At the next Vancouver Council meeting our elected reps will be voting on a staff plan to introduce new city-wide parking fees including a sliding scale of pollution surcharges based on the type of vehicle. Staff claim that the anticipated revenues of up to $70 million would be used to pay for for some elements of the city’s Climate Emergency Action Plan.
Green Councillor Adriane Carr called the idea “a necessary step” and suggested it would go toward “changing consumer behaviour.” The pollution surcharge could be up to $1,000 a year for high-end vehicles, and Carr commented: “If you can afford to buy an SUV or high-end sports car that may well run you over $100,000, but certainly $80,000 and up, I think a $500 or $1,000 fee is not very much.”
That sounds reasonable but ignores the fact that many if not most of those who can afford such cars have garages and therefore will escape paying any part of the fees or surcharges. Because they will not have to pay, it will have no effect on the behaviour of the owners of the worst-polluting vehicles and thus will have little or no environmental impact.
In fact, the main burden of this new taxation will fall on the low-and-middle income workers in the city who have no garage and who need a vehicle for work. It is a situation that will get progressively worse as more people move into new apartment developments that, under this Council’s zoning policies, include fewer and fewer parking spaces.
This proposal is weighted in favour of the rich and will do very little to improve the environment. It is, in fact, a classic case of a greenwashing cash grab. I empathize with the policy’s declared purpose of moving people out of their cars and onto transit (or bikes or walking) but this is not the way to achieve those ends.
A far better solution, I believe, is to lobby the Provincial government to include a sliding scale emissions tax onto auto insurance. That way would oblige the worst polluters to pay in a way that cannot be avoided just because they are fortunate enough to have a garage.
Earlier today I published the media release for the new TEAM party that is gearing up to fight the 2022 Vancouver civic election. Regular readers will be aware that Councillor Colleen Hardwick, the driving force behind the new party, has spent the last two years battling the entrenched interests at City Hall to improve the governance of our city which, many of us believe, has been failing the citizens in so many ways.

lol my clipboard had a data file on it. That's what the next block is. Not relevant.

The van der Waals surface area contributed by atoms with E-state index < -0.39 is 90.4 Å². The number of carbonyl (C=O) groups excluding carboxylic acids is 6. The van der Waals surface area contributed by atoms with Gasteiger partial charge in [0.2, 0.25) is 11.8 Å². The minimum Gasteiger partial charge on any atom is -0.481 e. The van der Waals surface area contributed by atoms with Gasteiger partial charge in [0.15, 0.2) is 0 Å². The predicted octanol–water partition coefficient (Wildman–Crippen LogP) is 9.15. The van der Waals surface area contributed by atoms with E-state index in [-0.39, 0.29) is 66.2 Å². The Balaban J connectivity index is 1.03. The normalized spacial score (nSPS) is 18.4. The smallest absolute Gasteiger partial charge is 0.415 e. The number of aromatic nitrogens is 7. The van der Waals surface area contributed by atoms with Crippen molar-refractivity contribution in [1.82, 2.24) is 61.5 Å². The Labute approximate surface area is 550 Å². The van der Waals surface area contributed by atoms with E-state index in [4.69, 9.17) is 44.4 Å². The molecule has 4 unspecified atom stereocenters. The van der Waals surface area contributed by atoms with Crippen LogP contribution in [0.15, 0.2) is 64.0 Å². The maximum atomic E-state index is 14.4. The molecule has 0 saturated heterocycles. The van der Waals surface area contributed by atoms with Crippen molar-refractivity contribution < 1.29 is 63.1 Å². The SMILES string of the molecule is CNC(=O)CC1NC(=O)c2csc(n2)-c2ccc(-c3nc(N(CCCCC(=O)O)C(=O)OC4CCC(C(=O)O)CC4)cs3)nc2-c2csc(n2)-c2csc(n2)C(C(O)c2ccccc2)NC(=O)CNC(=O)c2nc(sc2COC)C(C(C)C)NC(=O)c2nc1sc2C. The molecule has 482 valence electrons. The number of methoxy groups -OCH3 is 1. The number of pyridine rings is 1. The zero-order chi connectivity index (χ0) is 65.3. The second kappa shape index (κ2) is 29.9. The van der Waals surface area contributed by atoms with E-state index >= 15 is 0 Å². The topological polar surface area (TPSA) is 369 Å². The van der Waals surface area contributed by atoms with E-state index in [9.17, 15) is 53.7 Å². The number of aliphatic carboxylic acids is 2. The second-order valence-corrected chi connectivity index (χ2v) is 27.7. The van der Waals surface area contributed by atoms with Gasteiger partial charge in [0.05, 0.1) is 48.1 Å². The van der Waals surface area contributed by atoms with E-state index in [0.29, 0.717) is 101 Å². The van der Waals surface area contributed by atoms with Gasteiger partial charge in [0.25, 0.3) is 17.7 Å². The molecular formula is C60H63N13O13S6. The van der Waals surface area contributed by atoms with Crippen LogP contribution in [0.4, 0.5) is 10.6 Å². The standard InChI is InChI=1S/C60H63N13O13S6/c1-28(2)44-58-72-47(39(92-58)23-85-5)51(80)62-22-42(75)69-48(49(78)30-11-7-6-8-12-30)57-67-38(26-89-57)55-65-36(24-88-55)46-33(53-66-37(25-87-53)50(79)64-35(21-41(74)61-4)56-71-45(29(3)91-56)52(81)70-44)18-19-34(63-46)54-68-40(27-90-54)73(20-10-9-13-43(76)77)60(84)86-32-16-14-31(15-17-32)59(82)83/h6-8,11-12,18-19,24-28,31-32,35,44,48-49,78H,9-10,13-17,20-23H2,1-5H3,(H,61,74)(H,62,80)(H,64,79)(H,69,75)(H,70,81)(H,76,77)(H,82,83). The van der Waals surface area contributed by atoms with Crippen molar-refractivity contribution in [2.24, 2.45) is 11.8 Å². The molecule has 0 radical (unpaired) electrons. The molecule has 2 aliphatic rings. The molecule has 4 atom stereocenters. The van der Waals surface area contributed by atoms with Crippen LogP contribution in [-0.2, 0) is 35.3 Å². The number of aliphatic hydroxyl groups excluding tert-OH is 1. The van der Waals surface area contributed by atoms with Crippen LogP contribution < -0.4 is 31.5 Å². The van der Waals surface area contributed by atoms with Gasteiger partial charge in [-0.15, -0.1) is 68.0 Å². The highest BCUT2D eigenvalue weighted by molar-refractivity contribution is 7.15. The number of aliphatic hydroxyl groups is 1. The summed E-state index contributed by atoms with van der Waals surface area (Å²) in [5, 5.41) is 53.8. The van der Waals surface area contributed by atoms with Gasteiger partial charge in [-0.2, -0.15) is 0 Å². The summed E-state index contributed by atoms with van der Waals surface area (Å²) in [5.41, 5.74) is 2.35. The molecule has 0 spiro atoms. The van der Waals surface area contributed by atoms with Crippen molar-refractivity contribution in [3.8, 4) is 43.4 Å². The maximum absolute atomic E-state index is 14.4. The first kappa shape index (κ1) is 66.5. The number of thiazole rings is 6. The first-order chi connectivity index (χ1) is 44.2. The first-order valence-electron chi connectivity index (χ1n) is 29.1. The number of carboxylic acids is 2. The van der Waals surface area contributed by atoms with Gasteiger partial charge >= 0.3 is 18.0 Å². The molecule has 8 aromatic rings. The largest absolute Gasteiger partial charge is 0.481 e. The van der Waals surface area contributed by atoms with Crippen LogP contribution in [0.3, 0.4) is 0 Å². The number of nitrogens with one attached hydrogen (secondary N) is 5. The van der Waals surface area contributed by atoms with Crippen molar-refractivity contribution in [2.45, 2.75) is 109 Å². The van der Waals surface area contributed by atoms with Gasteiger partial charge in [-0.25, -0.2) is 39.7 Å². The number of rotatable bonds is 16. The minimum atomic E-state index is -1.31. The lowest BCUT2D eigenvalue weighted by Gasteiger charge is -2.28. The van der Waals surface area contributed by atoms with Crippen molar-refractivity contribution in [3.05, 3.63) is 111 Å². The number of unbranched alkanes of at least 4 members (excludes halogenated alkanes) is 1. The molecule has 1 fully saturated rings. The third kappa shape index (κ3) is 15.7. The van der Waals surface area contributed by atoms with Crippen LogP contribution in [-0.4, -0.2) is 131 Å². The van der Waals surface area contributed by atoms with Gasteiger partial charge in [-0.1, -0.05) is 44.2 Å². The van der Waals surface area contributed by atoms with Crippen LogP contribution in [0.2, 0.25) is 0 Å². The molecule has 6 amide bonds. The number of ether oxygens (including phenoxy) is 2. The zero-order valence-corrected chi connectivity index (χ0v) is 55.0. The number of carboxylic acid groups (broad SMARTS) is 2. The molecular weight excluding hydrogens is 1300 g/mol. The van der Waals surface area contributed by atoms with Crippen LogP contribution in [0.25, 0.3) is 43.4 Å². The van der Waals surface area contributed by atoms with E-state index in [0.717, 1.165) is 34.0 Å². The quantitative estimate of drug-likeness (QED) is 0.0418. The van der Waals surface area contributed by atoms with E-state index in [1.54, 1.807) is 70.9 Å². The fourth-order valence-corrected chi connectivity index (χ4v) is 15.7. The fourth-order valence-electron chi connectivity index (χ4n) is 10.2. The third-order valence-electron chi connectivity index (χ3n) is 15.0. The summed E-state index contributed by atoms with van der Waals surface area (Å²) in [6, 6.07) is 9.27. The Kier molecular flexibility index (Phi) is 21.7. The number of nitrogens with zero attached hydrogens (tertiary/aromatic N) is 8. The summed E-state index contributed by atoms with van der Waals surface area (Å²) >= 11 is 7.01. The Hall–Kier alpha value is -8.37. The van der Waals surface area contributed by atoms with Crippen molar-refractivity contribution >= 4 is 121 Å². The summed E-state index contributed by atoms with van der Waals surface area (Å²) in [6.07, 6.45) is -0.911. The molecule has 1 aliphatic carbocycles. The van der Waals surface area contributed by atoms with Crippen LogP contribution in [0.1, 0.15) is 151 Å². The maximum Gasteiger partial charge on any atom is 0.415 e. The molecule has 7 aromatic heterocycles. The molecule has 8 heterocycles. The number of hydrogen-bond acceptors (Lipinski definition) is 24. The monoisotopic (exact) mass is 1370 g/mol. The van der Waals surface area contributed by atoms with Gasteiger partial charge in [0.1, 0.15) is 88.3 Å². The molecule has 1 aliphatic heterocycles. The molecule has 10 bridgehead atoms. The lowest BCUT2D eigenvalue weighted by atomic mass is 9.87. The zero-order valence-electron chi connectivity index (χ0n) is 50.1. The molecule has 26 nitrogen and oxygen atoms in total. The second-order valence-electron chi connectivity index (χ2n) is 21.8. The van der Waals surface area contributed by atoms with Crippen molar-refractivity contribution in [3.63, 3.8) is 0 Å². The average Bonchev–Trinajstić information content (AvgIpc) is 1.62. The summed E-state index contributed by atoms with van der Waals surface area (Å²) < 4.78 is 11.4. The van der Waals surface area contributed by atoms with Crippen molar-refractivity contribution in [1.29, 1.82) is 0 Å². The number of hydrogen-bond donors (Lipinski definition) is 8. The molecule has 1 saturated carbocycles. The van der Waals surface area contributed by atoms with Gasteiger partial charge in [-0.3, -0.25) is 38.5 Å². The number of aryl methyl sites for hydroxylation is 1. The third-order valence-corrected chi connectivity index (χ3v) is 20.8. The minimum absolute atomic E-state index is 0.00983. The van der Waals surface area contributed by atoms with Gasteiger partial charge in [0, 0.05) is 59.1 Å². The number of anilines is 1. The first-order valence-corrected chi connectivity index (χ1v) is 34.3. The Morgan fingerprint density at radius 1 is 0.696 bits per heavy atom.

She worked tirelessly for months — and against bitter opposition from city staff — to get us an Auditor General, one of the keys to improving efficiency and delivery of services to us all. And she has continued to press staff to justify their housing policies which, it is now shown, they developed without adequate data and which appear to be aimed at grabbing CAC revenues rather than meeting the needs of the majority of Vancouver’s working population.
I declare an interest here: I have spent a few weeks working with the new TEAM to help develop the guidelines for their policies on community and neighbourhood representation. I very much like the transparent way in which they plan to develop policies (there will be a full-on policy development conference in the next few weeks), and I greatly respect the talents of the group that Hardwick has put together, many of whom I have worked with over the years and some who are new to me.
We can certainly do a lot better than the Vision 2.0 coalition we have on Council today (or even a revival, God forbid, of the former Vision). In the next short while a website will be available for those interested in joining TEAM, in helping develop the policies we need to solve the city’s problems and move us forward into the future. I encourage everyone to take a look and join in.
This morning, Councillor Colleen Hardwick issued the following media release:
Vancouver, B.C. (September 29, 2021): Councillor Colleen Hardwick today announced that she has joined TEAM for a Livable Vancouver, a new citizen-based movement. Hardwick resigned from the NPA in May and has been sitting as an independent.
“Effective immediately I will be sitting on council as a member of TEAM for a Livable Vancouver,” said Hardwick. She said that like the original TEAM (The Electors’ Action Movement) founded by Art Phillips and her father Walter Hardwick in 1968, the new TEAM will put Vancouverites at the centre in tackling the key issues of our time. “The first TEAM united residents to defend their neighbourhoods from demolition, stopped plans to run freeways through downtown Vancouver, and created the award-winning False Creek South neighbourhood, an inspiring legacy worth fighting for,” Hardwick said.